Brazil’s Rise to the Global Stage (BraGS) seeks to understand the drivers behind Brazilian humanitarian action and participation in peacekeeping and peacebuilding activities. As a new player in the field of humanitarian assistance, Brazil has brought a new form of moral and strategic motivations to the table. However, humanitarian action also serves Brazil’s regional and international ambitions as a rising power. Improving knowledge on Brazil and its international positioning in general requires a better understanding of its policies of humanitarian engagement, which has become a crucial field of Brazil’s foreign policy.
Through its engagement, Brazil has sought to reconceptualize both humanitarianism and peacekeeping, in line with its more principled stance on sovereignty, non-intervention and less conditionality. The point of departure of the project is innovative as it does not seek to understand the engagement of Brazil in terms of the traditional binary between challenging norms or assimilating to them, but rather contends that this must be a matter of empirical inquiry. Beyond its immediate relevance to humanitarianism and peacekeeping, the project addresses the role of rising powers in global governance, and the status component of humanitarian engagements.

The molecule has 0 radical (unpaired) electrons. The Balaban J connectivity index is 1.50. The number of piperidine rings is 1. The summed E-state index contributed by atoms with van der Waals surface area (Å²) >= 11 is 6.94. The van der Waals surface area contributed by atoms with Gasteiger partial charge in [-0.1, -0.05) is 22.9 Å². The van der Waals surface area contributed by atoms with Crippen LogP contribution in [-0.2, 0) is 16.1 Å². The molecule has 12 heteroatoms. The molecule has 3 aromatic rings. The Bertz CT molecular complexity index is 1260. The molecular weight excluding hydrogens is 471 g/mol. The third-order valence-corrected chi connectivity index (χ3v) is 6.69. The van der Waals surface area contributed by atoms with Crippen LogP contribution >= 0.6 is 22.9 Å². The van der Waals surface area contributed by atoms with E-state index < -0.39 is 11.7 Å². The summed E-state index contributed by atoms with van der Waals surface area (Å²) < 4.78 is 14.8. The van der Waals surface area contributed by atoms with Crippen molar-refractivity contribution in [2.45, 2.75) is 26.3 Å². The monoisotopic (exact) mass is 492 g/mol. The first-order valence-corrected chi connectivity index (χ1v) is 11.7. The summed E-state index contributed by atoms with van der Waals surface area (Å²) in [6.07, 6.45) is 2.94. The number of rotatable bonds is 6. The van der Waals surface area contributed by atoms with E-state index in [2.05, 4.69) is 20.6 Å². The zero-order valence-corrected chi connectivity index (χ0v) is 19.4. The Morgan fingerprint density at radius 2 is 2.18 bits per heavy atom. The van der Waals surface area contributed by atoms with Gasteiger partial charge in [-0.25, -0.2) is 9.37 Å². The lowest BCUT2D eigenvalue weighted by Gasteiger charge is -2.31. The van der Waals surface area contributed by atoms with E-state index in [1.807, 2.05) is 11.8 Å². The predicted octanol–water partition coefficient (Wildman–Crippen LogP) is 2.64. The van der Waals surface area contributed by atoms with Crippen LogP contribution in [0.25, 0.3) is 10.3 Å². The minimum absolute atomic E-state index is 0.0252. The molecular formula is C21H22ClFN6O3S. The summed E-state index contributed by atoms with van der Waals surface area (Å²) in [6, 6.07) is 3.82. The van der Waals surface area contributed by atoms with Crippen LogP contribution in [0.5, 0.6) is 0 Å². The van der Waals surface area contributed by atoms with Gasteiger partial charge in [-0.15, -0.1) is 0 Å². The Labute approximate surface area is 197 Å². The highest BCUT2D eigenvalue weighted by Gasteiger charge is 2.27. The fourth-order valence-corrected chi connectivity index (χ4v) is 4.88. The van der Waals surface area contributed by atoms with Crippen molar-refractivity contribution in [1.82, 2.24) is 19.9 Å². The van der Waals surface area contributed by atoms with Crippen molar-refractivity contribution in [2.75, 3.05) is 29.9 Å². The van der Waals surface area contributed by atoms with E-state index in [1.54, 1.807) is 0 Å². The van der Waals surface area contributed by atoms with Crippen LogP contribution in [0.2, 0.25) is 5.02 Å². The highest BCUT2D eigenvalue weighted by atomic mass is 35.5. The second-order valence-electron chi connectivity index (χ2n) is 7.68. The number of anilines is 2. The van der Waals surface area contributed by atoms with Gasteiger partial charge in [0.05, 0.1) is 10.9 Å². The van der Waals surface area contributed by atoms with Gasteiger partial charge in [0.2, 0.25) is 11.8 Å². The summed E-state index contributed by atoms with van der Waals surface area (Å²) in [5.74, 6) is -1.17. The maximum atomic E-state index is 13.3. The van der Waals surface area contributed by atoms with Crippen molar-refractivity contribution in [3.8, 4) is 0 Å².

The project explores the following questions:
- How does Brazil's principled stance on humanitarianism and peacekeeping translate into practice?
- How has Brazil sought to reshape the international agenda on humanitarianism and to what extent has it succeeded?
- What are the key drivers behind Brazil's humanitarian policy, and what consequences does this engagement have for Brazil's international status?
BraGS will address these questions through a collaborative project bringing together both Norwegian and Brazilian researchers and institutions, with Maria Gabrielsen Jumbert (project leader) and Kristin Bergtora Sandvik from PRIO, Benjamin de Carvalho from NUPI, independent consultant Torkjell Leira, Paulo Esteves from the Catholic University of Rio de Janeiro (PUC-Rio), Eduarda Hamann from the Igarapé Institute in Brasilia, and Liliana Jubilut from the Universidade Católica do Santos (UniSantos).
This project is placed under the umbrella of the Norwegian Centre for Humanitarian Studies(NCHS).